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Gandhi grandson: India has lost Kashmir

There are other ways in which concerned Indians can help the people of Kashmir


In some ways the game is over in Kashmir Valley. When someone like Tariq Ahmed Karra, one of the PDP founders, resigns from Parliament and party, citing "administratively inhuman and politically unethical blunders", and likens the government's repressive methods to those of the Nazis, it is time to realise that rejection of India seems complete in Kashmir.

A de facto plebiscite already seems to have taken place there. Kashmiris appear to have voted with untiring throats, with eyes destroyed or deformed by pellets, and with bodies willing to fall to the ground for what the heart desires. And the vote seems to be for azadi.

At the very least, alienation in Kashmir has reached a new depth. But a de facto plebiscite has also taken place in India, and the vote seems to be against yielding on India's sovereignty over Kashmir. When leaders of left parties join the rest in insisting that "there can be no compromise" over sovereignty, the door to ambiguity appears closed. As far as Indians are concerned, it would seem that the Tricolour must always fly over Kashmir.

 

A de facto plebiscite already seems to have taken place there. Kashmiris appear to have voted with untiring throats, with eyes destroyed or deformed by pellets, and with bodies willing to fall to the ground for what the heart desires. And the vote seems to be for azadi. But a de facto plebiscite has also taken place in India, and the vote seems to be against yielding on India's sovereignty over Kashmir. When leaders of left parties join the rest in insisting that "there can be no compromise" over sovereignty, the door to ambiguity appears closed.

The stalemate will probably continue. Some possibilities can be imagined. Kashmiris may tire. Weeks of closed schools and lost incomes may take their toll. The continuing incarceration of breadwinners may become harder each day to endure. Street demonstrations could peter out. And a new "hero" may emerge who is ready to impose Delhi's will under a Kashmiri name and declare the return of "normalcy".

But there is no sign that any return of "normalcy" will last. The probability is that alienation will be nursed quietly until circumstances allow for another round of open defiance. Is it possible that Kashmiris recognise the moral azadi they have won, declare victory and a pause, preserve their livelihoods as also their children's education, and prepare fresh strategies? In such a case, they might add considerably to their gains.

And if, to the extent possible, Kashmiris conscious of their mental azadi take charge of their villages, localities and institutions — if in running their local institutions, and in protecting their land's God­given yet greatly endangered environment, they display the solidarity they have shown in defying New Delhi — they would chip away at Indian resistance to their azadi. Is this asking too much of Kashmiris?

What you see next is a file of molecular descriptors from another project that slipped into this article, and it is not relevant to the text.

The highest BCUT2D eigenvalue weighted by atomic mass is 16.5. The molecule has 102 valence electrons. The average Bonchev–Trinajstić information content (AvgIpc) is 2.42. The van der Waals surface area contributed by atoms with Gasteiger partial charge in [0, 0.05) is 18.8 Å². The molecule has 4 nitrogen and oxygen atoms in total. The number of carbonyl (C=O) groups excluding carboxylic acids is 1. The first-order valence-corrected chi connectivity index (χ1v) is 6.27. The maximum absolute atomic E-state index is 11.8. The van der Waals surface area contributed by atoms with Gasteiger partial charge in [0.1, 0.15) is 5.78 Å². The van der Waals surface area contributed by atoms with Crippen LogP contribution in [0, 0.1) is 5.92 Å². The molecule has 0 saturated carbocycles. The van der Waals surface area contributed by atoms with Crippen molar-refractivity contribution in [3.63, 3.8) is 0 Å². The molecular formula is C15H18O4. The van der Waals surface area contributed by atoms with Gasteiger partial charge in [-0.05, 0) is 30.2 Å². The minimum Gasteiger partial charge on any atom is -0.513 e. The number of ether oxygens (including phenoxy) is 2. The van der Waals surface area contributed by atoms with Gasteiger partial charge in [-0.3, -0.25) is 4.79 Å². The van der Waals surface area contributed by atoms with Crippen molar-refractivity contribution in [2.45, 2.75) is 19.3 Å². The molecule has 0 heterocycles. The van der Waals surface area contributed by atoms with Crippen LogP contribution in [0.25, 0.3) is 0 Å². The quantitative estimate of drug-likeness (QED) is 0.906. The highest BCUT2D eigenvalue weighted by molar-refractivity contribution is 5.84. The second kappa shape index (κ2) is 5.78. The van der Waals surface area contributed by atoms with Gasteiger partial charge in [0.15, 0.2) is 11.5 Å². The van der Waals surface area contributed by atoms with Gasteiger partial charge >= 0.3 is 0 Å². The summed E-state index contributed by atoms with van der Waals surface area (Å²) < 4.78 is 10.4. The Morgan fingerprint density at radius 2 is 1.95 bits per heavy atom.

Across the Divide

Everyone knows that the number of Indians willing to admit openly that Kashmiris have not themselves chosen to belong to India has been small. But it is growing. Indian voices are finally recognising, perhaps to their shock, that to many Kashmiris, their compatriots ready to be killed for deeds of azadi are heroes in the same way in which Bhagat Singh, Chandra Shekhar Azad and Subhas Chandra Bose are heroes in India.

Very much smaller is the number of Indians willing to say that Kashmiris are entitled, if they so wish, to de jure azadi and a seat at the UN.

And the number of Indians who sincerely think that Kashmiris would lose out under formal azadi is quite large.

But there are other ways in which concerned Indians can help the people of Kashmir. And if at least 80 deaths at the hands of security forces, including of women and children, numerous blindings, a great many serious injuries, and more than 70 continuous shutdown days in the Valley are not enough to stir the Indian conscience, what will?

Concerned Indians can demand an immediate end of pellets as a means of crowd control. They can ask for a detailed, day­to­day updating of civilians and security personnel killed or injured in Kashmir. They can demand the oft-promised but seldom if ever implemented prosecution of military and para­military personnel involved in unwarranted use of lethal arms.

They can ask for at least a beginning of the oft­promoted exercise of demilitarising Kashmir valley. They can circulate as widely as possible reliable reports of nonviolent protests in Kashmir and of excesses in Kashmir by security forces. 

And they can underline the folly and unconstitutionality of suppressing freedom of expression and communication, even when the words expressed go against popular or official opinion. As long as they do not commit violence, Kashmiris surely have the freedom, under Indian and international law, to criticise policies, and even to ask for azadi, and  and to talk to one another about it. When it disables a population's phone and internet communications, an administration not only broadcasts its unpopularity; it prevents the flow of discussion and debate that may ultimately lead to solutions. Such blocking measures moreover suggest that a people as a whole, and not merely law-breakers, are the targets of official distrust, a posture that once defined imperial rule. What must never be allowed is the blocking of communication between concerned Kashmiris and concerned Indians. Our economy is single, our lives are interdependent. Kashmiris study, trade and live in different corners of India. Provided it remains honest and mutually respectful, interaction between common people across the divide can only help. 

 The Article First Appeared In THE ECONOMIC TIMES 

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